Despite statements to the contrary last February, a deal to purchase CornerStone Sonoma, the popular art-garden property on Highway 121 south of town, appears to have fallen through.
But the presumptive buyer, Walter Thompson of GenerX Real Estate Services, LLC, has not given up hope, stating in an email Thursday, “I have wonderful plans for CornerStone. I hope they work out.”
Details on the deal – including the negotiated price for the nine-acre property – have remained under wraps, and reasons for the snag were not disclosed. But rumors were swirling that the deal had collapsed – and that speculation was confirmed by CornerStone co-owner Teresa Raffo in an email to the Index-Tribune’s Kathleen Hill, stating that she and her partner Chris Houghie were “out of contract” with Thompson.
Founded 10 years ago by Raffo and Houghie, CornerStone was conceived as a “cultural and creative haven,” inspired by the International Garden Festival at Chaumont-sur-Loire in France. It hosts nearly two-dozen rotating installations by renowned landscape artists, attracting garden aficionados, Sunday picnickers and everyone in between.
An estimated 100,000 people visited CornerStone last year, which is free to the public and open year-round.
The site also houses high-end garden shops, indoor art galleries, wine tasting rooms, a tourist center and the Park 121 restaurant.
Bruce Riezenman, owner of Park 121, said Thursday he was not close to the deal and knew little about what went wrong.
“All I know is we as merchants did receive an email from Chris (Houghie) saying that there is no sale and they’re still in charge of the property.”
Although he couldn’t say how that might affect his restaurant, Riezenman did note that business was booming at Park 121 – up 15 percent from last year.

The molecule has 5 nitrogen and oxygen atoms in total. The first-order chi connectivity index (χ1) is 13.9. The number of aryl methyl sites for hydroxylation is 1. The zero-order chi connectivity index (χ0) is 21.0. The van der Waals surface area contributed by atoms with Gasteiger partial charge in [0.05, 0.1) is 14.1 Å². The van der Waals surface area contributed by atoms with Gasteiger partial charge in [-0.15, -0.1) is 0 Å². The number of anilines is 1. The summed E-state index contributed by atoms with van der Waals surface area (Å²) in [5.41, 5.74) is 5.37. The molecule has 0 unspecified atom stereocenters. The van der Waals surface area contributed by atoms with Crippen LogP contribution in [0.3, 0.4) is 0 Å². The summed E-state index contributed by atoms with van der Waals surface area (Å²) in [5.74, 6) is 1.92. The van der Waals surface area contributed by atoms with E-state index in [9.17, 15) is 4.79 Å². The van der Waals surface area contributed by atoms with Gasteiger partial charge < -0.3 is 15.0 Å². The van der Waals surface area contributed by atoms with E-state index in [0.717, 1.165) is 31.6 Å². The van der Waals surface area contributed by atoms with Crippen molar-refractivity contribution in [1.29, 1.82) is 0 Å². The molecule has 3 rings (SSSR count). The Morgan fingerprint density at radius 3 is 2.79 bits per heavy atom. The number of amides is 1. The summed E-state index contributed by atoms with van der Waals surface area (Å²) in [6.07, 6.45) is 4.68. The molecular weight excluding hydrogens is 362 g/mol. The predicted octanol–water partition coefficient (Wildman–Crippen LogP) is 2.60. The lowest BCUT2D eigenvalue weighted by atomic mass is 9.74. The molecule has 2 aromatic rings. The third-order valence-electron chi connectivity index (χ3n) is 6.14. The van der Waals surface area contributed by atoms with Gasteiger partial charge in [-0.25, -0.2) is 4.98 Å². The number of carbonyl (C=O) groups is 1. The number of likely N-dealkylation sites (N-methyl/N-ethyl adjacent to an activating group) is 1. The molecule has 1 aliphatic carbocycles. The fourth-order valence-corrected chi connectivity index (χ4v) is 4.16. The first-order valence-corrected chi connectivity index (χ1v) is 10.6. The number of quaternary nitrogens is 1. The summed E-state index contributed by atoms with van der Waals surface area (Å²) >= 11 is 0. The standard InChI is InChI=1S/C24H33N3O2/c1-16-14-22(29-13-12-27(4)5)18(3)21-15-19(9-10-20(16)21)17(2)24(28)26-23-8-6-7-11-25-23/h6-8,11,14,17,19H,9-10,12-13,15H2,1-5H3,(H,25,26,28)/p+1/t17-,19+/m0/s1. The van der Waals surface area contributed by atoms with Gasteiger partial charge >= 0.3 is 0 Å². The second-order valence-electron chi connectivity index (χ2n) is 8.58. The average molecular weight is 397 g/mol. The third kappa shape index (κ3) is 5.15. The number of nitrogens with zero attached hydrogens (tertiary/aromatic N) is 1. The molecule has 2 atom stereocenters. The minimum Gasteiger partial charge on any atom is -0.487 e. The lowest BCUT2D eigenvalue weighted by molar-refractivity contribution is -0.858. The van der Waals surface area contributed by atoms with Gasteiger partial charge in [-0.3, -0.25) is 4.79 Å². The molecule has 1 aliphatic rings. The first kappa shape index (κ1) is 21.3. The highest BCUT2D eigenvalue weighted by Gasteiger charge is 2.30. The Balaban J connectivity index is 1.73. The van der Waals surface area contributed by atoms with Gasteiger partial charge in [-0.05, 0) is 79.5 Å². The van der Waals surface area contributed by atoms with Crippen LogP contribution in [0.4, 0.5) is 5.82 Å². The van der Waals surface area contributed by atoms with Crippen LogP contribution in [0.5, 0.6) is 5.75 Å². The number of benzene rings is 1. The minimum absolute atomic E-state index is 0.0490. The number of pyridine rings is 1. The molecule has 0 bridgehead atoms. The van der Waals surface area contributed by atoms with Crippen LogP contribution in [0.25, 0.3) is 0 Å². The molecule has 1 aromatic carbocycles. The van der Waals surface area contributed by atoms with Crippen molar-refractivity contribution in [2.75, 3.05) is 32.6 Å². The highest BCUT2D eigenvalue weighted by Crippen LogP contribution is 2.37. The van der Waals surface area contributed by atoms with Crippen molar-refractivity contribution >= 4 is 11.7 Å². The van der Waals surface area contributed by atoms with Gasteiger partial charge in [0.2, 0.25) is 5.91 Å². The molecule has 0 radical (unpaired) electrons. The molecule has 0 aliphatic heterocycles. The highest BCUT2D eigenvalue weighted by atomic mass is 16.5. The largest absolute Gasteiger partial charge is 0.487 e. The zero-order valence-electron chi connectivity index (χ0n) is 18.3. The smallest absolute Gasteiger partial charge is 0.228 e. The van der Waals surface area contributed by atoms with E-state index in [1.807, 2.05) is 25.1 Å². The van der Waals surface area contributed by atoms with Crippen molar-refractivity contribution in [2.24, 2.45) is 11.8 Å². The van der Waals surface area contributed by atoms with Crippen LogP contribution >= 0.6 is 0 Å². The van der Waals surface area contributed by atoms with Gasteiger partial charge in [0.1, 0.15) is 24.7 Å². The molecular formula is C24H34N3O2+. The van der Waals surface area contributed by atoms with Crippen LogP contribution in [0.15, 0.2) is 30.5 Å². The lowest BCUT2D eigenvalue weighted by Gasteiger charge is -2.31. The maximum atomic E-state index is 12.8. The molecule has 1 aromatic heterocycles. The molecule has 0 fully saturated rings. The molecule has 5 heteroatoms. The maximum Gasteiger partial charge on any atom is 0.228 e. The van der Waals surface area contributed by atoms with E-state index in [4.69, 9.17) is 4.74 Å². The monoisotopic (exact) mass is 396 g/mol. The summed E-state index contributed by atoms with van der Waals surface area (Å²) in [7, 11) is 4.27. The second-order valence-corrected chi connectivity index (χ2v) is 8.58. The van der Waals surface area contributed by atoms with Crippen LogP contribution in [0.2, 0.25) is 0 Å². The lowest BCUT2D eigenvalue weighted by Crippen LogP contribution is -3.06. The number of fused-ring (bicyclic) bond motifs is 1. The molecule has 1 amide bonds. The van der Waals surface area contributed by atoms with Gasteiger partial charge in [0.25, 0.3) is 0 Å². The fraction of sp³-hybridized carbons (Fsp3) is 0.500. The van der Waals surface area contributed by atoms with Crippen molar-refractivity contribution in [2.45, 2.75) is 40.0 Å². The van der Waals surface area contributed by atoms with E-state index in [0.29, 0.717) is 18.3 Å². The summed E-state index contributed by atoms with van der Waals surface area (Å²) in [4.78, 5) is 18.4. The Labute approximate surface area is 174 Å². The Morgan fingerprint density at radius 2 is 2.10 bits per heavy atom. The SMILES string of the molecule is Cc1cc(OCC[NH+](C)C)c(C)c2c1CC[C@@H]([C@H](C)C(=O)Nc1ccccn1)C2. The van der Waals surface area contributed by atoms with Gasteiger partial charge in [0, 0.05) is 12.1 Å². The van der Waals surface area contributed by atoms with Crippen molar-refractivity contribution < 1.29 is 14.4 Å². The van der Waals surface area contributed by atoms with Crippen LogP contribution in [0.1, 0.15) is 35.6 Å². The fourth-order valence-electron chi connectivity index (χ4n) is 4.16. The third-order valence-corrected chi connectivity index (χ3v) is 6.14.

“As far as I’m concerned, I see great traffic at CornerStone,” he said.
In fact, Riezenman is finishing up plans for a new “after hours” pizza kitchen being built outside the restaurant and scheduled to open next month. It will be open 4 to 8 p.m. most evenings, he said.
Thompson, a Toronto native with offices in Toronto and San Rafael, has been cautious about the deal from the start, telling the Index-Tribune in March that, “until escrow has closed and we’ve had a chance to discuss things with more of CornerStone’s stakeholders, discussion of future plans would be premature.”
He did, however, state that he hoped to “see CornerStone achieve a broader appeal” by offering “a uniquely Sonoma experience of local culture, cuisine, wine, and independent retailers, while building upon the tradition of the gardens.”
For now, Raffo is again focusing on those gardens, and Riezenman is just happy to be there. “Whatever happens either way,” he said, “I love being out at Cornerstone.”